My career journey as Lincolnshire’s first female police chief officer

I’m a Lincolnshire girl – I was actually born in Chesterfield and moved here when I was about six, where I was educated at the Queen Elizabeth Grammar School in Alford before starting my police service in Grantham.

I don’t have a degree and at that time when I left school and began my career it didn’t really matter, and wasn’t out of the ordinary.

I started my ‘work life’ when I was 18 and got a job with the HMRC, which I quickly realised wasn’t the right one for me!

I was interested in something that gave back to the community and around 1985/1986 I became a Special Constable in Louth and Mablethorpe and just absolutely loved it.

It was obvious to me at that point that being a cop was really for me and I started on the path to becoming a regular officer.

I began in Grantham and was incredibly lucky because I had a really inspirational tutor there, I learned so much from her. She was fearless, bold, competent, and always very supportive.

It’s not even that she was ‘having’ to be like that because she was in a world that was then still male-dominated, it’s just the way she was. In fact, I’ve had several similar female role models over the years and each one has taught me something very different and incredibly valuable.

Through the course of my career with Lincolnshire Police I’ve had a number of roles. Most have been detective based and I’ve experienced CID at most levels.

I was one of the first Force Control Room Inspectors when we moved from five divisional control rooms to one, I’ve spent time in anti-corruption and professional standards, to name but a few, and each role has helped add to my learning and experience.

It’s been incredibly worthwhile to see all these different aspects to learn about the integral role operations and culture play in policing.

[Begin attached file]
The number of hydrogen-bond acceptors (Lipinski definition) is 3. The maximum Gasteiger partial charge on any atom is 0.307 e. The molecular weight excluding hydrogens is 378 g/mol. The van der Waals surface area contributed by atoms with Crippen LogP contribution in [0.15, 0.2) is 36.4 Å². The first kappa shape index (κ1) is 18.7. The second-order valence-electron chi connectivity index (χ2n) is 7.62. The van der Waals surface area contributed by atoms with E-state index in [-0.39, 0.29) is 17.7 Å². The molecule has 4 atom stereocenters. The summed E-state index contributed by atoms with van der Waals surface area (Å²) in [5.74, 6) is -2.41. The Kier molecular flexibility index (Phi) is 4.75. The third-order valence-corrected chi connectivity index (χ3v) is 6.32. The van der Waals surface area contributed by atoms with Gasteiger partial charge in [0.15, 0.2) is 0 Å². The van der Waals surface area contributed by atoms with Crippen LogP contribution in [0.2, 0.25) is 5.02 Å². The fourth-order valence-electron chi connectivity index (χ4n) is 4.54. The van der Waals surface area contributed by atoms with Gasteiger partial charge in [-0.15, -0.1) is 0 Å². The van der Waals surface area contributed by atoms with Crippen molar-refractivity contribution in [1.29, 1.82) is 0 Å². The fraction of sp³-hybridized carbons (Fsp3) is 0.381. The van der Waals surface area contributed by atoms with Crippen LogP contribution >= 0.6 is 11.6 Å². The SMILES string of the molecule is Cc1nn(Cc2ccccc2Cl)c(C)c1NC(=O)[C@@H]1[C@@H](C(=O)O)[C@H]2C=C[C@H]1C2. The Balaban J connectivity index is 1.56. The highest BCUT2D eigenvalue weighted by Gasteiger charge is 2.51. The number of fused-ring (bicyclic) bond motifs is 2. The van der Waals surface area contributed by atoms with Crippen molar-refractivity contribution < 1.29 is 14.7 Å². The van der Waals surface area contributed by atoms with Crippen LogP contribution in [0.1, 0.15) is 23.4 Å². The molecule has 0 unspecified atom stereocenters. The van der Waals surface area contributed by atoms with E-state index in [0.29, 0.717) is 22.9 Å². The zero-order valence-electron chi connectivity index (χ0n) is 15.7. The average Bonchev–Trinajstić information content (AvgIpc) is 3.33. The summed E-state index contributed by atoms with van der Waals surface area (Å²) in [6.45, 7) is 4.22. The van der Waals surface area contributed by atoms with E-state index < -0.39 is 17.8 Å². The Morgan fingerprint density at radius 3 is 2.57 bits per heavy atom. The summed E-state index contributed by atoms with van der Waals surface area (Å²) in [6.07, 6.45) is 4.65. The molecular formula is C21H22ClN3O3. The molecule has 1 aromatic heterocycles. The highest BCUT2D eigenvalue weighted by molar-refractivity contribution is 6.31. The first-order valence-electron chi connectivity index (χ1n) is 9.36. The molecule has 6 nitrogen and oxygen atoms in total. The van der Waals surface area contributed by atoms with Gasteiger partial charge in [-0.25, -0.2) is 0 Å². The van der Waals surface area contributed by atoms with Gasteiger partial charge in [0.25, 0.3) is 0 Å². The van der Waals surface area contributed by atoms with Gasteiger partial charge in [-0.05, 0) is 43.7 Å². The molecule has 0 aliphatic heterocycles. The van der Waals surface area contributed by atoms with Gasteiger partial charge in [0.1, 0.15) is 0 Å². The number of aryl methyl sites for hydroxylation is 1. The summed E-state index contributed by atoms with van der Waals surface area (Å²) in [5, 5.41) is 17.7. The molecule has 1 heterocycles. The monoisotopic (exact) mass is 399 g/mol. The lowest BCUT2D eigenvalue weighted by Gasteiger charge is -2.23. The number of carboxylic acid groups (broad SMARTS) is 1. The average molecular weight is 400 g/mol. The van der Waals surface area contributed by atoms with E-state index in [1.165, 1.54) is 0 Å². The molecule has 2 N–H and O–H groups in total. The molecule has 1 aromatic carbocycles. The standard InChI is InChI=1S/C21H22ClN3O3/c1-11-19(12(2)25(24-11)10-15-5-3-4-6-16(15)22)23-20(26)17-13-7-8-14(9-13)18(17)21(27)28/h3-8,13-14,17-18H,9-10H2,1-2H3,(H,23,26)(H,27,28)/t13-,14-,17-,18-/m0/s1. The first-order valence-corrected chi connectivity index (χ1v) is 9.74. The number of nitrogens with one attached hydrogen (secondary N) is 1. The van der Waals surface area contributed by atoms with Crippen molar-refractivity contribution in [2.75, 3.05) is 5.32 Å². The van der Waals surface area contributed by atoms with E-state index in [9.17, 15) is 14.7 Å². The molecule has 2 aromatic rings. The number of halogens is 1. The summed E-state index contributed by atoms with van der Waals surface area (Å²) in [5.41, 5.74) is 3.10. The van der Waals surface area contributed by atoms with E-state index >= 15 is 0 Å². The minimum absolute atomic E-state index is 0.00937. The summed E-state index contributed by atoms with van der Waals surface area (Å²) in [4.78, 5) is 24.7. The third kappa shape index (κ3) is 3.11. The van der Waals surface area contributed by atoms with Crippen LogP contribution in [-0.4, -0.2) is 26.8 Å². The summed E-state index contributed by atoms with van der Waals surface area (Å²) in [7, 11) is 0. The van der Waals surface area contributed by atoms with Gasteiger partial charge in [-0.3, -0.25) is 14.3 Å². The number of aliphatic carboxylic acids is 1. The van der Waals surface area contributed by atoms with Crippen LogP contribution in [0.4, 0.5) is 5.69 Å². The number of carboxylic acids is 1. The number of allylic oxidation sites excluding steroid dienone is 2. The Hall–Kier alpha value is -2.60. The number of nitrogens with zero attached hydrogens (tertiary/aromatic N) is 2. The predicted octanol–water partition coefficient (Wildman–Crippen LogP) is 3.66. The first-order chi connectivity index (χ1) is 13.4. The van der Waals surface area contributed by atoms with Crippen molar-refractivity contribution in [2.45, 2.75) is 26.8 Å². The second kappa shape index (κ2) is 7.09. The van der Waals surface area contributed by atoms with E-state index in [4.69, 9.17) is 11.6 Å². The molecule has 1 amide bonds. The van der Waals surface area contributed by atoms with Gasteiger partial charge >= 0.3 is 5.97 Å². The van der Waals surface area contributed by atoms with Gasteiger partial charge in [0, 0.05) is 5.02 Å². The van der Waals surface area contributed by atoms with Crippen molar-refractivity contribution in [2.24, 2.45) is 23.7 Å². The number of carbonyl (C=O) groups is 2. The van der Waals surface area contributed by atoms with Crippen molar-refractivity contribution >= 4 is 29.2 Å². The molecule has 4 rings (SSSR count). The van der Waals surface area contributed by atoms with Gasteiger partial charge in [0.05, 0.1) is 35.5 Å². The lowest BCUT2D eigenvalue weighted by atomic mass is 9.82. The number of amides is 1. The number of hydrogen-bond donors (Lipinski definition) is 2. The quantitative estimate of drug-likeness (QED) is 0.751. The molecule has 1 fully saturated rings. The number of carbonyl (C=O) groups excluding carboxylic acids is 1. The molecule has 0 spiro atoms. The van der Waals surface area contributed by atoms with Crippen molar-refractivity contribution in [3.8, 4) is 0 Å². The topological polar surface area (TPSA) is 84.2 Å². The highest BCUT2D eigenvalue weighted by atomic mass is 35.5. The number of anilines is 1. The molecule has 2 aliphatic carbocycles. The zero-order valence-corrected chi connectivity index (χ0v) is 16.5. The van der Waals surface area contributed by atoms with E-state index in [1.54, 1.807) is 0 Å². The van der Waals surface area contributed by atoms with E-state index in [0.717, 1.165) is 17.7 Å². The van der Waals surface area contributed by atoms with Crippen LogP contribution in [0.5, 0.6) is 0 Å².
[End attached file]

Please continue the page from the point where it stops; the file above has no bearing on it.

Oddly, I never had a career plan when I started out. I’ve always made my own choices but never set out with the intention of one day becoming the Deputy Chief Constable, or anything similar, I never set out to be anything other than a frontline cop.

As new roles and opportunities came up over the years I simply thought, ‘you know what, I think I can do that’ and went for it. Making those choices and having faith in myself really gave me confidence to grab these chances as they came up.

I think women bring different and valuable aspects to all jobs, no matter what world you work in. I’ve seen significant changes in policing over the last 30 years; more women are progressing and specialising and attitudes are different.

Generally, women are still under-represented but I think Lincolnshire Police recruits 50/50 and it’s a different career now to when I joined.

There is far more opportunity to be able to have a successful career and a family. I’ve got two young boys who are aged 11 and eight and having a strong family unit behind me has actually helped me in my working life.

There is pressure to be a super mum, a super wife, a super performer in your professional life, but it’s unrealistic.

You do the best you can every day and continue to learn, evolve and be interested. I couldn’t have done any of this without my ‘support crew’ both at home and in my professional life.

If I could offer any words of wisdom to any other women in their chosen profession they would be this – choose your role models well, don’t be under-confident because you may be different but that may be exactly what is needed – you don’t know until you try. If you fail, dust yourself off and learn from it.

And, above all else, take any and every opportunity and have trust and belief in yourself.